Monday, January 12
For Sunday, January 18, 2nd Sunday after Epiphany
READ: 1 Corinthians 6.12-20 “lawful”
REFLECT: I’ve been sitting with this passage for days, and it’s been sitting with me. Like a meal that my body just cannot seem to digest, it just keeps churning within me. Domination, food, sex and what is ultimately good for the body – this body that is a temple to God.
Despite all of this, I return to the first word that really caught my attention, “lawful.” As often happens in my experience of lectio divina, the word “lawful” took on a life of its own and became “awful.” Just one letter away and something acceptable or permissible becomes something harmful. It’s a fine line.
It reminds me of a healthy eating initiative at school a few years ago. A while back, from what I hear, whenever food was served at an event it was always pizza – cheap and easy. When we began to look more reflectively and holistically at this practice, we knew it could not continue. Students’ mental performance and spiritual and emotional well-being could not be separated from their physical well-being. So we made the decision to only order pizza once a year and focus on more healthful, albeit more expensive, options.
Once we had established our healthy eating campaign, the conversation turned to portion size. But the problem with that rhetoric is the assumption that everyone is inclined to eat too much. At the other end of the spectrum lurk other food challenges that often go unnoticed – anorexia and bulimia. By having a one-dimensional message about portion control, we knew that those who were struggling with these eating disorders were hearing a message that they had eaten too much. To add a further layer of complexity, it often surprises people to learn that obesity is closely linked to food insecurity.
These days, we try to focus on an abundance of healthful food. Rather than focusing on diets, restrictions and portion control, we try to focus on providing healthful choices, which also includes monthly cooking demos to teach students how to prepare good food on a limited budget.
Laws, it seems, by their nature, can only keep us from straying off course, but they can’t make us do what is right and choose what will bring health and wholeness. Focusing on the letter of the law in our lives, whether a diet, an exercise regimen, or something else, is never going to bring the freedom and happiness we’re looking for.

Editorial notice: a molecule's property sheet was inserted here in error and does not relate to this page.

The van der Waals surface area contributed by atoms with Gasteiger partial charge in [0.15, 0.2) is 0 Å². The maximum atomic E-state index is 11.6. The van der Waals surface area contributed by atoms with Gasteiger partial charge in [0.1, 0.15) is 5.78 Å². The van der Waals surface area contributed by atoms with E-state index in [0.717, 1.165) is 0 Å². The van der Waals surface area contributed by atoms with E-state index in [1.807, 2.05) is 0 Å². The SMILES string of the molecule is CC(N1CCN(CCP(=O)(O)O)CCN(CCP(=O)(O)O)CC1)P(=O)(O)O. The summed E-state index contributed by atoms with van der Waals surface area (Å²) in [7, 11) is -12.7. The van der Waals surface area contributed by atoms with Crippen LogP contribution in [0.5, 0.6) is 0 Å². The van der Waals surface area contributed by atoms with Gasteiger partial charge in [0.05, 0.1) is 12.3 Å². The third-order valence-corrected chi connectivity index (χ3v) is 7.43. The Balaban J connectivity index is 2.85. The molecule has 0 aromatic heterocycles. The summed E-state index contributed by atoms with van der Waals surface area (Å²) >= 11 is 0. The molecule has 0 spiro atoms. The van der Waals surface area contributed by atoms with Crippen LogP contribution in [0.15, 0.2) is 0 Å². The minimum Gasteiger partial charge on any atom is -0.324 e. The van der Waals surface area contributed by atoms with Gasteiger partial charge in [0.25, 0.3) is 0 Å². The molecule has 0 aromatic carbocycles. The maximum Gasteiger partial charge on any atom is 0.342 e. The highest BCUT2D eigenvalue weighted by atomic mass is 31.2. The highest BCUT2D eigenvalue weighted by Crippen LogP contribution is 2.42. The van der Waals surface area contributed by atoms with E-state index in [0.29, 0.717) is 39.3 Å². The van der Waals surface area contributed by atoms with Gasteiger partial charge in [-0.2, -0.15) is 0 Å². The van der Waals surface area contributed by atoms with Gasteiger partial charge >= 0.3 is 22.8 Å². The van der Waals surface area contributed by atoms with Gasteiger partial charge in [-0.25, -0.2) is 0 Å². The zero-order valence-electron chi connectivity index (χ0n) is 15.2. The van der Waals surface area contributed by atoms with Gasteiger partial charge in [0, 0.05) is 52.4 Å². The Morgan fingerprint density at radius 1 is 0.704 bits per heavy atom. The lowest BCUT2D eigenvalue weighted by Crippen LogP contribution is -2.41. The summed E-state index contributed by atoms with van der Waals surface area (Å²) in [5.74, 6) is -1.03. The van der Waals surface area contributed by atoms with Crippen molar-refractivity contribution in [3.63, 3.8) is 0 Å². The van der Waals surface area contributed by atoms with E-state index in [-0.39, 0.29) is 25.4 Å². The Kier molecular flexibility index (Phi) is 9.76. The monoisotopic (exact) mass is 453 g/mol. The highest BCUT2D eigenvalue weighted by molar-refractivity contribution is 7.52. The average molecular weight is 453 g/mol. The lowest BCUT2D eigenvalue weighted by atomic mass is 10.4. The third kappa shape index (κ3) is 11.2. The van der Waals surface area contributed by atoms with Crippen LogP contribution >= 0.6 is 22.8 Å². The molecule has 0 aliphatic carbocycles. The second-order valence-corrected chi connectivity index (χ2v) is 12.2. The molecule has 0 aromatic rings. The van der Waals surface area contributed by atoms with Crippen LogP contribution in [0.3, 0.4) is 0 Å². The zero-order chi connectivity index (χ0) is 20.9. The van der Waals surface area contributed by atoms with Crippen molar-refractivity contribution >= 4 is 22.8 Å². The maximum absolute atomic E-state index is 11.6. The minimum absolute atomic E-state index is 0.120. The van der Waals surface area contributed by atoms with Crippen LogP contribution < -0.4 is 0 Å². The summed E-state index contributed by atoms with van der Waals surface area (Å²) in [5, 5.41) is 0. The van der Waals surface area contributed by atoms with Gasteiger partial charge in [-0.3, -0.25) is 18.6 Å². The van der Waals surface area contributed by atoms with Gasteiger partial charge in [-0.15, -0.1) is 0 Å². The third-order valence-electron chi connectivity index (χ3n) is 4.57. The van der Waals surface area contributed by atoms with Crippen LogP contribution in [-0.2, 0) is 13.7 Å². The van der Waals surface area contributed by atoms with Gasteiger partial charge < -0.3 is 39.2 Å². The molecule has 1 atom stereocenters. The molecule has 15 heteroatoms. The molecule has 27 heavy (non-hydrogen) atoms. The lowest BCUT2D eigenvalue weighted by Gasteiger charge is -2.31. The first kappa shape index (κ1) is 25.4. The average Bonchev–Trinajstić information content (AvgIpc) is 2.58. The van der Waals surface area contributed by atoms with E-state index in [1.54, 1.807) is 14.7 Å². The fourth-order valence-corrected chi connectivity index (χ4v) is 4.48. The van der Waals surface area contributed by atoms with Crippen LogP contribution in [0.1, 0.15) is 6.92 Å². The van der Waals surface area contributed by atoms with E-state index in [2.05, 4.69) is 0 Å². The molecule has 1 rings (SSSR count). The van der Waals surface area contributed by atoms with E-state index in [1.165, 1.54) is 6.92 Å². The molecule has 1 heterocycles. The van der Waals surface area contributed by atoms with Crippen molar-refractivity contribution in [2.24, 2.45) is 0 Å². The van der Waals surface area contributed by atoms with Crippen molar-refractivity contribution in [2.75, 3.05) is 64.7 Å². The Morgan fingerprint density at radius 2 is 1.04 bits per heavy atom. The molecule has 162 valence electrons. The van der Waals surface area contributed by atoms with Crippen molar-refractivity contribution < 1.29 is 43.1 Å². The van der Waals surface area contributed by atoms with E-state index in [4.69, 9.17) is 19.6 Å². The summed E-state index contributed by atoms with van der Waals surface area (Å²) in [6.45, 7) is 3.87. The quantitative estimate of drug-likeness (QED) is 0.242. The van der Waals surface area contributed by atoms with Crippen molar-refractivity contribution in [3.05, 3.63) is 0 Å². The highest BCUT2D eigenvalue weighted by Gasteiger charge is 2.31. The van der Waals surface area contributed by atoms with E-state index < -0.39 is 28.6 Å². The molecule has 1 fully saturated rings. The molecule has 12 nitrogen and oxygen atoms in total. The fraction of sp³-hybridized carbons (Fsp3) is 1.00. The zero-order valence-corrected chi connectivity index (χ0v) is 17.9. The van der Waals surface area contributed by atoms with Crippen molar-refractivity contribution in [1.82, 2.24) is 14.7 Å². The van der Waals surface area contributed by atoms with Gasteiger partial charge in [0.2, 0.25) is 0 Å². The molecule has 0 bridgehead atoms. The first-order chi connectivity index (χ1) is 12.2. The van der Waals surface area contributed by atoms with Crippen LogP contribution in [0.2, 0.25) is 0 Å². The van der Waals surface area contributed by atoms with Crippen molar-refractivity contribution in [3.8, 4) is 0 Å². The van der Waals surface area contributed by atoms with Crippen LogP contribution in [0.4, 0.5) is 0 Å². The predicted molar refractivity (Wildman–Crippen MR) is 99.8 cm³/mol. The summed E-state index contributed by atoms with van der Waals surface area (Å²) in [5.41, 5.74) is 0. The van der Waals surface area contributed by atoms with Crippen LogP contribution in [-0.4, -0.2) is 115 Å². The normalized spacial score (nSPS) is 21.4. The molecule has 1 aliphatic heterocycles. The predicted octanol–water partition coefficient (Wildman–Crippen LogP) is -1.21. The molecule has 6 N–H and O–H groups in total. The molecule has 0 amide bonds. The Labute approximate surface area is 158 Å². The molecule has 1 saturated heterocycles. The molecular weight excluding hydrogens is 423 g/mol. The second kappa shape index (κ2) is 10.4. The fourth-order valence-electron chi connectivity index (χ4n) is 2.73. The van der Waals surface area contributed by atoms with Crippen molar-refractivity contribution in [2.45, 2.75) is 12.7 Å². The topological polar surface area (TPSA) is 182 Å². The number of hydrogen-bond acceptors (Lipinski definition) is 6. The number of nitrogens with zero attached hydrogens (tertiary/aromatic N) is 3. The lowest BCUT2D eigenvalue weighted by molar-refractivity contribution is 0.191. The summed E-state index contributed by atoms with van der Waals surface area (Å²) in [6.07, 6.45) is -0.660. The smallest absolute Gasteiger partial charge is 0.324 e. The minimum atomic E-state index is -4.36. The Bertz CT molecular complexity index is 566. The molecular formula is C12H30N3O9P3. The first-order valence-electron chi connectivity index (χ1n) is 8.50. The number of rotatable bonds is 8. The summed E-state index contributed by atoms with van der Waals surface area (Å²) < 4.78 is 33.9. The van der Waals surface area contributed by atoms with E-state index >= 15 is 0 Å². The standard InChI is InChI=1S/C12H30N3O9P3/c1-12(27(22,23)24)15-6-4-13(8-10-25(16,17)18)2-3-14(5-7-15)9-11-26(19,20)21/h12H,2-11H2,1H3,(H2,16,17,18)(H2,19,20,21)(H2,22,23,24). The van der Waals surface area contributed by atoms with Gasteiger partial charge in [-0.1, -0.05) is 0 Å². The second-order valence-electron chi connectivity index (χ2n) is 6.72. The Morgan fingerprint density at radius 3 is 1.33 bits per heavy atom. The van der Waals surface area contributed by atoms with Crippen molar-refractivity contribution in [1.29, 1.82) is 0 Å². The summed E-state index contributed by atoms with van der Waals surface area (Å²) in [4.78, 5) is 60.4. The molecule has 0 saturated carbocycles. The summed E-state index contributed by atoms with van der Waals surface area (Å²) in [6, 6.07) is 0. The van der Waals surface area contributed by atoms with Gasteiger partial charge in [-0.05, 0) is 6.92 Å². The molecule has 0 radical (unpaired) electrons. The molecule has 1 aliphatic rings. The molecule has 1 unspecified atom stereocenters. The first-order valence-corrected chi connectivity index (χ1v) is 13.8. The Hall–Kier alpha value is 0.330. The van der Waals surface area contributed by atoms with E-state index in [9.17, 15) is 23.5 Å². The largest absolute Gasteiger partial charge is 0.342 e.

RESPOND: God, whether with individual eating disorders or with the social disorder of our food system, help us to be compassionate and discerning. Help us to resist one-size-fits-all solutions. Help us to sit with the issues in our own contexts, to listen deeply and respond with grace and love to the needs of others and within ourselves.
Portion control and withholding food, food security and insecurity, malnutrition and obesity – these are all two sides of the same coin. We often find ourselves on one side, preaching our message, oblivious to the way it impacts those on the other side. Whether about food or something else, what message do you find yourself proclaiming? It it a message that needs to be proclaimed to others, or is it one that you need to heed yourself?
LECTIONARY TEXTS FOR THE UPCOMING SUNDAY (and for you to try on your own):
1 Samuel 3.1-10, (11-20)
Psalm 139.1-6, 13-18
Lectio Divina Paci is a weekly devotional guide by Audrey Hindes for peacemakers in the lectio divina form. Lectio Divina (Latin for divine reading) is a traditional Benedictine practice of scripture reading, prayer, meditation, and reflection that treats scripture as the Living Word. Lectio Divina Paci is an opportunity for peacemakers to become more in tune with the voice of the Prince of Peace.